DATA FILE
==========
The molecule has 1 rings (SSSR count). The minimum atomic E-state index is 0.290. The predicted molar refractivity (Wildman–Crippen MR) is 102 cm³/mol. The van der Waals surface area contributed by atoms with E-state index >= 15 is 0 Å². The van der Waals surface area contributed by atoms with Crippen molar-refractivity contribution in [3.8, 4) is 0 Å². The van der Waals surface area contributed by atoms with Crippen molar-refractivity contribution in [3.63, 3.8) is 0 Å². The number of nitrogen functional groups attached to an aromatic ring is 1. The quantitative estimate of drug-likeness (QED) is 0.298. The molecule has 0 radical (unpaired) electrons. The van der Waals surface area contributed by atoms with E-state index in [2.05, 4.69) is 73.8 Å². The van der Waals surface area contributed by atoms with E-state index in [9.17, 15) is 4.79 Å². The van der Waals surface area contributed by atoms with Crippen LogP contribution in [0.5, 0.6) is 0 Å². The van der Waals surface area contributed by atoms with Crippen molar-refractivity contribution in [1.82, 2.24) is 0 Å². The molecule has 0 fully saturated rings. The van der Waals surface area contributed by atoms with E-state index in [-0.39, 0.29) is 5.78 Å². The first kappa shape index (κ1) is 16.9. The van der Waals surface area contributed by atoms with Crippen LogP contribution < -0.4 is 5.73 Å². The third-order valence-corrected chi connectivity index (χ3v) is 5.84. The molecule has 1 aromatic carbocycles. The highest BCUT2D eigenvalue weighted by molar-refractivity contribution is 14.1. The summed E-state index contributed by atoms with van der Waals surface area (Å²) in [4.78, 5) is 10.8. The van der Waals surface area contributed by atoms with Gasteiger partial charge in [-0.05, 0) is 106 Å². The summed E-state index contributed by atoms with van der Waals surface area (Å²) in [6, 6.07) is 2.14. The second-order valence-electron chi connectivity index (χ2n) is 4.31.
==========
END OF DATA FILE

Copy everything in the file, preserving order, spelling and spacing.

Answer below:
The molecule has 1 rings (SSSR count). The minimum atomic E-state index is 0.290. The predicted molar refractivity (Wildman–Crippen MR) is 102 cm³/mol. The van der Waals surface area contributed by atoms with E-state index >= 15 is 0 Å². The van der Waals surface area contributed by atoms with Crippen molar-refractivity contribution in [3.8, 4) is 0 Å². The van der Waals surface area contributed by atoms with Crippen molar-refractivity contribution in [3.63, 3.8) is 0 Å². The number of nitrogen functional groups attached to an aromatic ring is 1. The quantitative estimate of drug-likeness (QED) is 0.298. The molecule has 0 radical (unpaired) electrons. The van der Waals surface area contributed by atoms with E-state index in [2.05, 4.69) is 73.8 Å². The van der Waals surface area contributed by atoms with E-state index in [9.17, 15) is 4.79 Å². The van der Waals surface area contributed by atoms with Crippen LogP contribution in [0.5, 0.6) is 0 Å². The van der Waals surface area contributed by atoms with Crippen molar-refractivity contribution in [1.82, 2.24) is 0 Å². The molecule has 0 fully saturated rings. The van der Waals surface area contributed by atoms with E-state index in [-0.39, 0.29) is 5.78 Å². The first kappa shape index (κ1) is 16.9. The van der Waals surface area contributed by atoms with Crippen LogP contribution < -0.4 is 5.73 Å². The third-order valence-corrected chi connectivity index (χ3v) is 5.84. The molecule has 1 aromatic carbocycles. The highest BCUT2D eigenvalue weighted by molar-refractivity contribution is 14.1. The summed E-state index contributed by atoms with van der Waals surface area (Å²) in [4.78, 5) is 10.8. The van der Waals surface area contributed by atoms with Gasteiger partial charge in [-0.05, 0) is 106 Å². The summed E-state index contributed by atoms with van der Waals surface area (Å²) in [6, 6.07) is 2.14. The second-order valence-electron chi connectivity index (χ2n) is 4.31.